Antiprohibitionist Canadiansby Letizia Orlandi - 2012.07.03
That came after similar calls from the Global Commission on Drug Policy. Two-thirds of Canadians think the law should be changed so that people caught with small amounts of marijuana no longer face criminal penalties or fines, a new poll has found. The nationwide survey for Postmedia News and Global TV, which examined the state of Canadian values, revealed that the public is distinctly offside with the Harper government on the issue.
Women incarcerated for a drug offense on the increase worldwide
The number of women incarcerated for a drug offense is increasing worldwide. The global female prison population, in fact, has risen by 50% in the last 15 years while the general prison population by only 20%. Drug offences are the main cause of this increase, with many cases of excessively Read More.
US hospital visits due to opioid issues are surging
Each day, US hospitals received 3,500 people for opioid-related issues in 2014, compared with 1,800 in 2005. The coast-to-coast opioid epidemic is swamping hospitals, with government data published Tuesday showing 1.27 million emergency room visits or inpatient stays for opioid-related issues in a single year. Of the 43 states where Read More.
Young Italians are the second most frequent consumers of cannabis in EU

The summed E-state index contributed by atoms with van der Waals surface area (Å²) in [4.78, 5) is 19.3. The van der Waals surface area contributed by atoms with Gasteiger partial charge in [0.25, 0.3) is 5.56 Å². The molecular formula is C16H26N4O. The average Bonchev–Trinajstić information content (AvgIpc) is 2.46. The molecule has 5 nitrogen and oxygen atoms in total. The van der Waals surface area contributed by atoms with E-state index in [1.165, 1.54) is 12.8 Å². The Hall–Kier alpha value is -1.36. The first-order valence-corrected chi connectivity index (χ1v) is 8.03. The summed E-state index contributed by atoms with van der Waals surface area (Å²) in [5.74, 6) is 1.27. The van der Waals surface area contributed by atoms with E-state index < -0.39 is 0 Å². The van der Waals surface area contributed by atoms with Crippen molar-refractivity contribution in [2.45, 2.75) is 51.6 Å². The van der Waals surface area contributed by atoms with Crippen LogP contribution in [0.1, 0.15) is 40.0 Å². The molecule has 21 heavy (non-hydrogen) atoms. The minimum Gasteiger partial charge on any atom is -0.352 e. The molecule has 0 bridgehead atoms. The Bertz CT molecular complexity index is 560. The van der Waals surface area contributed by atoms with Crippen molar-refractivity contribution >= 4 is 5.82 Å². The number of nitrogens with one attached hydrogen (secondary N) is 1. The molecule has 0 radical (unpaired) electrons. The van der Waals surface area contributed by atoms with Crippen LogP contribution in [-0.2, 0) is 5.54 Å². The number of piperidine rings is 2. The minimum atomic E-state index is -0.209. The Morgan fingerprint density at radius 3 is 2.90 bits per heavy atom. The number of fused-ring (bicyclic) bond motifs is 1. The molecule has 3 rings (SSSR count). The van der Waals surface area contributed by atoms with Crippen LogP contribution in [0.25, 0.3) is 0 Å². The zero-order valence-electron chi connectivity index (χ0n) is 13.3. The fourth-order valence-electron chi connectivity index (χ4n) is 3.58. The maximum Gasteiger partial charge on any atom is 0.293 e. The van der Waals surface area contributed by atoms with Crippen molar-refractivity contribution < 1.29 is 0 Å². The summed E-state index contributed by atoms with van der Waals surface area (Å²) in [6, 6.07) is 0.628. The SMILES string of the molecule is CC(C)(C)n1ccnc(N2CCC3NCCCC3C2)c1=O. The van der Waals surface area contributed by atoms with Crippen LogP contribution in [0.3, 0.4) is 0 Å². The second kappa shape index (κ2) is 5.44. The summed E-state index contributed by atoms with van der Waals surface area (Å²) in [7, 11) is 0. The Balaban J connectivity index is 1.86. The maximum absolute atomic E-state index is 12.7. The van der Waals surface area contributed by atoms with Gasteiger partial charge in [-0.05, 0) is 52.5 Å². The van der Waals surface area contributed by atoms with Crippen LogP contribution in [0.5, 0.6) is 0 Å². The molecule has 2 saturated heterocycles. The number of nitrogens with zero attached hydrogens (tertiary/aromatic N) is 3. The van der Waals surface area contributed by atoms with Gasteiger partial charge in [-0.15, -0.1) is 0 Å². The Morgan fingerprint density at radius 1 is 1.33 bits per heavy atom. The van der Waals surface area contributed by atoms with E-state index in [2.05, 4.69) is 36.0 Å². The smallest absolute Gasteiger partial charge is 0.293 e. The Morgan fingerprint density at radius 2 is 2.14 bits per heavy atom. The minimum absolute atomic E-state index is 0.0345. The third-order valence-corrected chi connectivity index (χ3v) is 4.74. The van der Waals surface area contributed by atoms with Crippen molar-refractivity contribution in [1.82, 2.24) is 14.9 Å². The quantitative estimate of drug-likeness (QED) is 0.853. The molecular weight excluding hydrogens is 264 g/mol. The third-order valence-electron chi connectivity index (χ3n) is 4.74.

Itay classified as the second largest consumer of cannabis in Europe, among young people. Over the last twelve months, 19% of young Italians claimed to have used marijuana, a percentage that is inferior only to that of France, which recorded 22.1% usage in the same age group. At least, these Read More.
Marijuana use on the rise in Spain
Use of cannabis on the rise in Spain. According to the latest data from the Madrid's Ministry of Health, 9.5% of the population aged between 15 and 64 admits to having consumed marijuana in the last year. They were 9.3% in 2013. Moreover, 2.1% say they smoke weed every day. Read More.
Cocaine causes more addiction than previously thought
People who use cocaine “recreationally” may be closer to becoming addicted than they think, a study published in the journal Scientific Reports has warned. Even among non-dependent cocaine users, visual cues associated with consumption of the illicit drug lead to dopamine release in an area of the brain responsible for cravings. Dopamine Read More.
Magic mushrooms and cannabis are the safest recreational drug
Mushrooms are the safest of all the drugs people take recreationally. According to the Global Drug Survey 2017, of the more than 12,000 people who reported taking psilocybin hallucinogenic mushrooms in 2016, just 0.2% of them said they needed emergency medical treatment – less than for MDMA, LSD and cocaine, Read More.